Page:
Feminist scholars of motherhood distinguish between mothering and motherhood, and argue that the latter is a patriarchal institution that is oppressive to women. Few scholars, however, have considered how mothering, as a female defined and centred experience, may be a site of empowerment for women. This collection is the first to do so.
Mother Outlaws examines how mothers imagine and implement theories and practices of mothering that are empowering to women. Central to this inquiry is the recognition that mothers and children benefit when the mother lives her life, and practices mothering, from a position of agency, authority, authenticity and autonomy.
Introduction – Andrea O’ReillySection One: Feminist MotheringChapter One: Feminist mothers: Successfully negotiating the tensions between motherhood as “institution” and “experience” – Fiona GreenChapter Two: Resistance as a site of empowerment: The journey away from maternal sacrifice – Erika HorwitzChapter Three: “We were conspirators, outlaws from the institution of motherhood”: Mothering against motherhood and the possibility of empowered maternity for mothers and their children – Andrea O’ReillyChapter Four: The (male) advantage of a feminist mother – Juanita Ross Epp and Sharon CookChapter Five: Telling our stories: Feminist mothers and daughters – Christina BakerChapter Six: From perfect housewife to fishnet stockings and not quite back again: One mother’s story of leaving home – Petra BuskensSection Two: Lesbian MotheringChapter Seven: Imag(in)ing the queer lesbian family – Jacqui GabbChapter Eight: Our kids in the hall: Lesbian families negotiate the public school system – Rachel EpsteinChapter Nine: Lesbian mothers and the law of custody, access, and child support – Joanna RadbordChapter Ten: Lesbian nonbiological mothering: Negotiating an (un)familiar existence – Dawn ComeauSection Three: African-American MotheringChapter Eleven: A politics of the heart: African-American womanist thought on mothering – Andrea O’ReillyChapter Twelve: Black women’s mothering in a historical and contemporary perspective: Understanding the past, forging the future – Erica LawsonChapter Thirteen: Community mothering: The relationship between mothering and the community work of black women – Arlene E. EdwardsChapter Fourteen: “You’ll become a lioness”: African-American women talk about mothering – Trudelle ThomasChapter Fifteen: Reflections on the mutuality of mothering: Women, children, and othermothering – Njoki Nathani WaneSection Four: Mothers and DaughtersChapter Sixteen: Across the divide: Contemporary Anglo-American feminist theory on the mother-daughter relationship – Andrea O’ReillyChapter Seventeen: The global self-esteem of an African-American adolescent female and her relationship with her mother – Barbara TurnageChapter Eighteen: Don’t blame mother: Then and now – Paula CaplanChapter Nineteen: Mother of mothers, daughter of daughters: Reflections on the motherline – Naomi LowinskyChapter Twenty: A daughter’s praise poem for her mother: Historicizing community activism and racial uplist among South African women – Dolana MogadimeSection Five: Mothers and SonsChapter Twenty-One: In black and white: African-American and Anglo-American feminist perspectives on mothers and sons – Andrea O’ReillyChapter Twenty-Two: Bringing our boyz to men: Black men’s reflections on their mothers’ childrearing influences – Wanda Thomas BernardChapter Twenty-Three: Swimming against the tide: Feminists’ accounts of mothering sons – Alison M. ThomasChapter Twenty-Four: Raising relational boys – Cate Dooley and Nikki FedeleChapter Twenty-Five: A mom and her son: Thoughts on feminist mothering – Andrea O’Reilly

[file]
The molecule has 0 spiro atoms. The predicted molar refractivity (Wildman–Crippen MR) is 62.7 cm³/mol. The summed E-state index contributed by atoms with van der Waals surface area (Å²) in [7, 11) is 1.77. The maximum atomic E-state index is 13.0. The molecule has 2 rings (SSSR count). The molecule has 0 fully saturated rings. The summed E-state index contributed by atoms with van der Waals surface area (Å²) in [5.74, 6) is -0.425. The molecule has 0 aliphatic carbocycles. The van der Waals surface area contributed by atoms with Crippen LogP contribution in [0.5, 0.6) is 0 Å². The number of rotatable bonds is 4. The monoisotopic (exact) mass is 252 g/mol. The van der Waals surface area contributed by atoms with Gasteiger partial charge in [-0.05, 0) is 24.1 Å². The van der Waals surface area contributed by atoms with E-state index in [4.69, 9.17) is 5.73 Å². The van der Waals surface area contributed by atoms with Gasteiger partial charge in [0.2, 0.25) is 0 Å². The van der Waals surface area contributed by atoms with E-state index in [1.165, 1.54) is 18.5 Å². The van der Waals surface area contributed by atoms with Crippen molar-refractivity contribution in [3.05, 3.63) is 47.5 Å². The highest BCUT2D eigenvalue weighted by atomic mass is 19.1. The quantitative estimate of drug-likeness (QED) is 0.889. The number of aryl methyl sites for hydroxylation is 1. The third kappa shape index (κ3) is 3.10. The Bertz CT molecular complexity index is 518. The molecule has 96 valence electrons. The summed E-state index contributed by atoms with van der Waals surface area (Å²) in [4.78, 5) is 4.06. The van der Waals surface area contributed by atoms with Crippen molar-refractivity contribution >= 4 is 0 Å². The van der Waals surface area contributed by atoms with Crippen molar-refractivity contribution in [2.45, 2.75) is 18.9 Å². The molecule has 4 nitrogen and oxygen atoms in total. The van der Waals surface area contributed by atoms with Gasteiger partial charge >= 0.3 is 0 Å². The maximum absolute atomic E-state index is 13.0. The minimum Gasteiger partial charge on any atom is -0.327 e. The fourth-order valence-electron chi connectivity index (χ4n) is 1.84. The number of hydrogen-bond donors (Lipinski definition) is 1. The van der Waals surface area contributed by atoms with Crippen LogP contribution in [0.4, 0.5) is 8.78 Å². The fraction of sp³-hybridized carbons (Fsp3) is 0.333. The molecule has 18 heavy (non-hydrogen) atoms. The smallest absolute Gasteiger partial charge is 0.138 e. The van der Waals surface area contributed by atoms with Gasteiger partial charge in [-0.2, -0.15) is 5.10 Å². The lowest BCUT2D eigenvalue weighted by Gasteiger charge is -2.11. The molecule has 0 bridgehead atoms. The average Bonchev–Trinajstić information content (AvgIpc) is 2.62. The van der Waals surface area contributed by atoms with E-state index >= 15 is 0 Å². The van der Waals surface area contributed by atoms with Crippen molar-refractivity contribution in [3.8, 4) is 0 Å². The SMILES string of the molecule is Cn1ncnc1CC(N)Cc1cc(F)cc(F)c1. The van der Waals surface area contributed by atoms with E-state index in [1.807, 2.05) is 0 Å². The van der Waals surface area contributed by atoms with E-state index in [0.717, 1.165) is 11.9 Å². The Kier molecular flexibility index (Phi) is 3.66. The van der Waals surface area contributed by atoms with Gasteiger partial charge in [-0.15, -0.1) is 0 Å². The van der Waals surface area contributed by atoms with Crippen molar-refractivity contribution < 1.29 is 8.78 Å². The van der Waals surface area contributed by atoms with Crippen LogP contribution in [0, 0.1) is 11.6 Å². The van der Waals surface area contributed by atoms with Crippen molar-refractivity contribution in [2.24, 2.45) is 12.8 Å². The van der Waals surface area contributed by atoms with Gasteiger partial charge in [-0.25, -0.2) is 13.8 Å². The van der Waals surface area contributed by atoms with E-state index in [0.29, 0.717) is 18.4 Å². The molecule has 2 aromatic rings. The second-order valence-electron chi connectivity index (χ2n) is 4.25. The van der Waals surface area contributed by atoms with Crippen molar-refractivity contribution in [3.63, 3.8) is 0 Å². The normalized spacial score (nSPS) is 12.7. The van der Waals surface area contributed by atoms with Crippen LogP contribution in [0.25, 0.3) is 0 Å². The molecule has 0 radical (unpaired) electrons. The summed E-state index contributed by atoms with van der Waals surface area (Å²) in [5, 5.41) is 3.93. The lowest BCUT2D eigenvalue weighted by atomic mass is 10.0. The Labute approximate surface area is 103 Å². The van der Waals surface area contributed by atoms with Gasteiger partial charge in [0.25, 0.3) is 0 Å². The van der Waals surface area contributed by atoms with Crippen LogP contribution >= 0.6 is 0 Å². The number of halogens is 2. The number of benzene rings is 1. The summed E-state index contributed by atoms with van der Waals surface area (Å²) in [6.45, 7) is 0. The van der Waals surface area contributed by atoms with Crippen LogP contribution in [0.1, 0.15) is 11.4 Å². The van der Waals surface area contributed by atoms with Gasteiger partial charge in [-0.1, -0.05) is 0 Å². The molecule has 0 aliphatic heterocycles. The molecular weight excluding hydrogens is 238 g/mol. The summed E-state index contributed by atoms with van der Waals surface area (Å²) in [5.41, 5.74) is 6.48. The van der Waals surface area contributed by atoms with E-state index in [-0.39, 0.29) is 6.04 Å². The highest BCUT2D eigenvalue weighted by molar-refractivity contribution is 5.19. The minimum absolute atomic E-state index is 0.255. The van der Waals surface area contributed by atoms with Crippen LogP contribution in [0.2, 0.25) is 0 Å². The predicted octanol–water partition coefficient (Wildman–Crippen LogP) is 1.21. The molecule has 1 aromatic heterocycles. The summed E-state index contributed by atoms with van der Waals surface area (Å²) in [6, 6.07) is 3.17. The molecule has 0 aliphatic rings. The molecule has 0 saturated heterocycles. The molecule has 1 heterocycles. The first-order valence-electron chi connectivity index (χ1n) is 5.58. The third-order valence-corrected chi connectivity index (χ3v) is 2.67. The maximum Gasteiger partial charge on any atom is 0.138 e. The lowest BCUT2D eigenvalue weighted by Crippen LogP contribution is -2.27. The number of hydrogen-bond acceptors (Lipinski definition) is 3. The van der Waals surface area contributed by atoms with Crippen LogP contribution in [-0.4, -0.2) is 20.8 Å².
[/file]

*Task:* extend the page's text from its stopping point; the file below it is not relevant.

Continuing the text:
"Mother Outlaws makes an enormously important contribution to Women's Studies, a field that tends to neglect the topic of mothering or present it with such ambivalence that it is a wonder college men and women go on to have families. ... [The text provides] abundant evidence that there can be such a thing as empowerment mothering, thereby instilling optimism in today's young men and women."— Dr. Robbie Pfeufer Kahn, Associate Professor, Department of Sociology, University of Vermont
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